This is our generation’s Sputnik moment. Two years ago, I said that we needed to reach a level of research and development we haven’t seen since the height of the Space Race. In a few weeks, I will be sending a budget to Congress that helps us meet that goal. We’ll invest in biomedical research, information technology, and especially clean energy technology – an investment that will strengthen our security, protect our planet, and create countless new jobs for our people.

Already, we are seeing the promise of renewable energy. Robert and Gary Allen are brothers who run a small Michigan roofing company. After September 11th, they volunteered their best roofers to help repair the Pentagon. But half of their factory went unused, and the recession hit them hard.

Today, with the help of a government loan, that empty space is being used to manufacture solar shingles that are being sold all across the country. In Robert’s words, “We reinvented ourselves.”

That’s what Americans have done for over two hundred years: reinvented ourselves. And to spur on more success stories like the Allen Brothers, we’ve begun to reinvent our energy policy. We’re not just handing out money. We’re issuing a challenge. We’re telling America’s scientists and engineers that if they assemble teams of the best minds in their fields, and focus on the hardest problems in clean energy, we’ll fund the Apollo Projects of our time.

At the California Institute of Technology, they’re developing a way to turn sunlight and water into fuel for our cars. At Oak Ridge National Laboratory, they’re using supercomputers to get a lot more power out of our nuclear facilities. With more research and incentives, we can break our dependence on oil with biofuels, and become the first country to have 1 million electric vehicles on the road by 2015.

We need to get behind this innovation. And to help pay for it, I’m asking Congress to eliminate the billions in taxpayer dollars we currently give to oil companies. I don’t know if you’ve noticed, but they’re doing just fine on their own. So instead of subsidizing yesterday’s energy, let’s invest in tomorrow’s.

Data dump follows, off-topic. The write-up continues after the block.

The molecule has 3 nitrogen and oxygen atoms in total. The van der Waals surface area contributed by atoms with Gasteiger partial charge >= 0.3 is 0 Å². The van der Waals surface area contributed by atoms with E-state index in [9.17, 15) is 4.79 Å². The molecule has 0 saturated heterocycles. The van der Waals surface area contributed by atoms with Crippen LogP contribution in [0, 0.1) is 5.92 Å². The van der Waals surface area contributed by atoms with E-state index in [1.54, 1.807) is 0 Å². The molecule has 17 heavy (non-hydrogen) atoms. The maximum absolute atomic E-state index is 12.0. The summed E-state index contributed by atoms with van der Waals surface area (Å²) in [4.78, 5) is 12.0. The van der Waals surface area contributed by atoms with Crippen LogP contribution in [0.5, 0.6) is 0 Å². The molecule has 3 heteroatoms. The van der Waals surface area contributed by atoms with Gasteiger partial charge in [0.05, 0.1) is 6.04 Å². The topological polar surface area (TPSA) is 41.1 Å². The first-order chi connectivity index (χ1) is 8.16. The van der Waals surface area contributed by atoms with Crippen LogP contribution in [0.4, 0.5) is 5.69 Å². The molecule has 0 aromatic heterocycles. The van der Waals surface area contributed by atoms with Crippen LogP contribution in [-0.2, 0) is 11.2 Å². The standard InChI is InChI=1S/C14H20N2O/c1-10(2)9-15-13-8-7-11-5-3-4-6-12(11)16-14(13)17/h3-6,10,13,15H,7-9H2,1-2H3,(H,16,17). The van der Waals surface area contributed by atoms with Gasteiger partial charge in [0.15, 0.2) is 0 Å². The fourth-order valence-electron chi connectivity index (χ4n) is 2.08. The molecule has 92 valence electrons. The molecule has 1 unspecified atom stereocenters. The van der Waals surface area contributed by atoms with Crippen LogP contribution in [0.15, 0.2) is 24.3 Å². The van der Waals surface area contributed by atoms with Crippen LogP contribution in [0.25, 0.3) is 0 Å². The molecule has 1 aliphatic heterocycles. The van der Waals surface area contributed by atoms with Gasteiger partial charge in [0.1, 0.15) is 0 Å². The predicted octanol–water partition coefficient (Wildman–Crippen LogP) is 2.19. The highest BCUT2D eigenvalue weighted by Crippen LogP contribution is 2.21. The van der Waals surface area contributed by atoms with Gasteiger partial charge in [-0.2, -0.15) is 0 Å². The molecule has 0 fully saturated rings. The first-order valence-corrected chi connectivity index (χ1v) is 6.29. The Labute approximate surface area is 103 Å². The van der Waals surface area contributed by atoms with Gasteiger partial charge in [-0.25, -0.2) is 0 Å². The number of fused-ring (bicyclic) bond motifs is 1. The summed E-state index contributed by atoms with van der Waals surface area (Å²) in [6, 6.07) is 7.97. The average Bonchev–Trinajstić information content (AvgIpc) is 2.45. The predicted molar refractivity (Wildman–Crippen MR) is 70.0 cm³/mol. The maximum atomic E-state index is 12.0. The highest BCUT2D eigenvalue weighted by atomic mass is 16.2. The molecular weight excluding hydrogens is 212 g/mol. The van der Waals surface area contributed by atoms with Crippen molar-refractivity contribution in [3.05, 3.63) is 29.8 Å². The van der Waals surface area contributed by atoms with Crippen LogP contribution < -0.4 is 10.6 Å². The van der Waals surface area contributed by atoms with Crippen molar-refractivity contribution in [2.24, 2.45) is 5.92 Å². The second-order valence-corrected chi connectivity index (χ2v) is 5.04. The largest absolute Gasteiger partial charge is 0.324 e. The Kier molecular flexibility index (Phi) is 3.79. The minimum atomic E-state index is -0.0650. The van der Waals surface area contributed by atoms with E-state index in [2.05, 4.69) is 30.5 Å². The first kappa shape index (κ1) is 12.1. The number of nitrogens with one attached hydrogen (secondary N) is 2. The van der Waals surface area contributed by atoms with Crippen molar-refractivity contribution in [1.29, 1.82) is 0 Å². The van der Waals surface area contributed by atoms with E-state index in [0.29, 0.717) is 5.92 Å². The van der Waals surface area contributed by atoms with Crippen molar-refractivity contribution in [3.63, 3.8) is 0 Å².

Now, clean energy breakthroughs will only translate into clean energy jobs if businesses know there will be a market for what they’re selling. So tonight, I challenge you to join me in setting a new goal: by 2035, 80% of America’s electricity will come from clean energy sources. Some folks want wind and solar. Others want nuclear, clean coal, and natural gas. To meet this goal, we will need them all – and I urge Democrats and Republicans to work together to make it happen.

Maintaining our leadership in research and technology is crucial to America’s success. But if we want to win the future – if we want innovation to produce jobs in America and not overseas – then we also have to win the race to educate our kids.

Think about it. Over the next ten years, nearly half of all new jobs will require education that goes beyond a high school degree. And yet, as many as a quarter of our students aren’t even finishing high school. The quality of our math and science education lags behind many other nations. America has fallen to 9th in the proportion of young people with a college degree. And so the question is whether all of us – as citizens, and as parents – are willing to do what’s necessary to give every child a chance to succeed.

That responsibility begins not in our classrooms, but in our homes and communities. It’s family that first instills the love of learning in a child. Only parents can make sure the TV is turned off and homework gets done. We need to teach our kids that it’s not just the winner of the Super Bowl who deserves to be celebrated, but the winner of the science fair; that success is not a function of fame or PR, but of hard work and discipline.

Our schools share this responsibility. When a child walks into a classroom, it should be a place of high expectations and high performance. But too many schools don’t meet this test. That’s why instead of just pouring money into a system that’s not working, we launched a competition called Race to the Top. To all fifty states, we said, “If you show us the most innovative plans to improve teacher quality and student achievement, we’ll show you the money.”